Live Sound

Local Crew: Drummer Boy Sound

LITTLE BIG FISH SETS HIGH STANDARDS IN SOUTH FLORIDA 3/01/2007 7:00 AM Eastern

Founded just three-and-a-half years ago, Miami's Drummer Boy Sound Productions Inc. (www.drummerboysound.com) has done quite well. Whether supporting local bands at clubs or large-scale festivals, the company has become known in SR circles throughout South Florida as a premier sound company that can handle an array of production needs: audio, video, lighting, staging, backline and even design. (The latter comes through a partnership with founder Harold Cummings' wife, Tangela, and her Admarde Solutions Inc.) And in addition to relying on strategic marketing tactics to attract new clients, DBS emphasizes a word-of-mouth campaign; most often heard from repeat customers is the quality of service. Maintained within the newly built warehouse facility, the company boasts high-end gear from the likes of Electro-Voice, Dynacord, Midas, Klark-Teknik, McCauley Sound, Yamaha, Shure and Sennheiser.

DBS did sound for Marilyn McCoo, where Cummings brought out a Midas Verona board, Dynacord mains and E-V’s Phoenix monitors.

But this diverse inventory wasn't always the case; the company truly began with two powered speakers and one small mixer. Cummings' (who is also a full-time Miami police officer!) interest in sound started in his teenage years, when he installed car audio systems for local neighborhood car shows. He then learned to play the drums, along with other instruments, and has since followed that with doing church sound recording and now owning DBS. “I started out small with no equipment, but a passion for the music industry has kept me disciplined and humble,” Cummings recalls. He credits his rapid growth in the business first to God and then to his clients and the support from local sound companies.

Cummings used to work off-duty jobs at the American Airlines Arena and the Miami Arena to watch and learn from engineers traveling to those facilities. “I would be on duty at [concerts] and would sit behind the monitor guy or front-of-house guy and pick their brain,” Cummings says. In addition to the information he would gain from these conversations, Cummings also got the 4-1-1 on the latest products and equipment. Cummings began buying used equipment from local sound companies, but soon realized that he heard a difference in the sound of a used a piece of gear vs. the sound of a “fresh-out-of-the-box” product — and so began his lifelong pursuit to own anything audio, which would take him from his home base of operations to his current warehouse digs.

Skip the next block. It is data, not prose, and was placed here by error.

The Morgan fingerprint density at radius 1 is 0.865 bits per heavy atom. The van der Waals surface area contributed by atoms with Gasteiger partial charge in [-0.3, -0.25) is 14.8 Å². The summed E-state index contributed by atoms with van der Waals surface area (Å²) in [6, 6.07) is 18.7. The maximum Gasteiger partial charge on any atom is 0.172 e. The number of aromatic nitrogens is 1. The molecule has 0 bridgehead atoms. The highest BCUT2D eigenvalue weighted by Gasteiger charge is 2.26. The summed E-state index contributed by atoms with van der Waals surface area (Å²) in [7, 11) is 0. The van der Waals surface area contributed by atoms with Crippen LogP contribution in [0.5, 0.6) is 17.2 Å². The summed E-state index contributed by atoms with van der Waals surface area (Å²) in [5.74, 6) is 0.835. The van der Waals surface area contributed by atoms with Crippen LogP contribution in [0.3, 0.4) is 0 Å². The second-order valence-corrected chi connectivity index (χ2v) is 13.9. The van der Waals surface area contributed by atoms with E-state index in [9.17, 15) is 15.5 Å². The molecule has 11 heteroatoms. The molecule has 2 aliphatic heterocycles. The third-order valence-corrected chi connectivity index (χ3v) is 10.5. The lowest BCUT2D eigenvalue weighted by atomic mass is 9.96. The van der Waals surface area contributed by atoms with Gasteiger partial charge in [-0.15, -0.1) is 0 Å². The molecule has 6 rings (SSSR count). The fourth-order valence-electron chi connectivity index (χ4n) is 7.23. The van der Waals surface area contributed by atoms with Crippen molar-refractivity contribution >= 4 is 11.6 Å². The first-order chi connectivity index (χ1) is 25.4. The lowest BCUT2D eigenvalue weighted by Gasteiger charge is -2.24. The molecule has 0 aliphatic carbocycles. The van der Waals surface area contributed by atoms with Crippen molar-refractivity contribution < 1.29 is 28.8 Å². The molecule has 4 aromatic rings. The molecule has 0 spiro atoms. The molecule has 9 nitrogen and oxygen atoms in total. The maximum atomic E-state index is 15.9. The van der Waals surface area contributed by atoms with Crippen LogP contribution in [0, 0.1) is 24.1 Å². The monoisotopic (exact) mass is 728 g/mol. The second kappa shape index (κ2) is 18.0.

“And now we're considered the little big guys because we've only been around three-and-a-half years and we're doing bids against companies that have been around 15, 20 years,” Cummings enthuses. “But people know about us and we're winning these bids for big shows and our clients have always been happy. A lot of the other sound companies here use us for their logistical stuff — generators, backline, et cetera — because they don't have, for example, three or four drum sets, they don't have six keyboards, they don't have the multiple bass rigs and guitar rigs [that we have]. “You have to remember that these guys have been around 20 years and they have been able to build up from sound to lighting to staging to logistics. We don't have 20 generators, but we have enough to do two or three big shows. We don't have a 60×40 stage, but we have 15 decks and we're getting more.”

In addition to this steady rental stream, DBS is on hand for high-end clients, including Wyclef Jean, Monica, the MLK 2007 festival, local charity events and Ruby Baker. “[Baker] uses us because, according to her, we're the only sound company that in the 15 years she's been singing commercially, has been able to get her sound onstage perfectly and quickly,” he says. “When we do her show, I like to mix her because I know how she needs to sound: a little reverb to where she can hear it in the monitors but not too much where it's overdone, and she wants slightly more in the house so that when the house and monitors are on together, she can hear that reverb effect.” For these larger events, Cummings will handle the mix himself, but will most often be found floating around the gig, ensuring that everything goes as planned so that the client is happy. In this case, DBS employs two full-time engineers and draws upon a list of subcontractors.

While DBS continues to stay busy, Cummings is not content to rest on his laurels: He plans to bring DBS into the international touring market while continuing to service his regional clients. “I just want to keep on growing,” he says. “I can remember just a year ago we were in a house and now we're in this warehouse and now the warehouse is full. We want to be the only company you can call and get everything at one time.”


Sarah Benzuly is Mix's managing editor.

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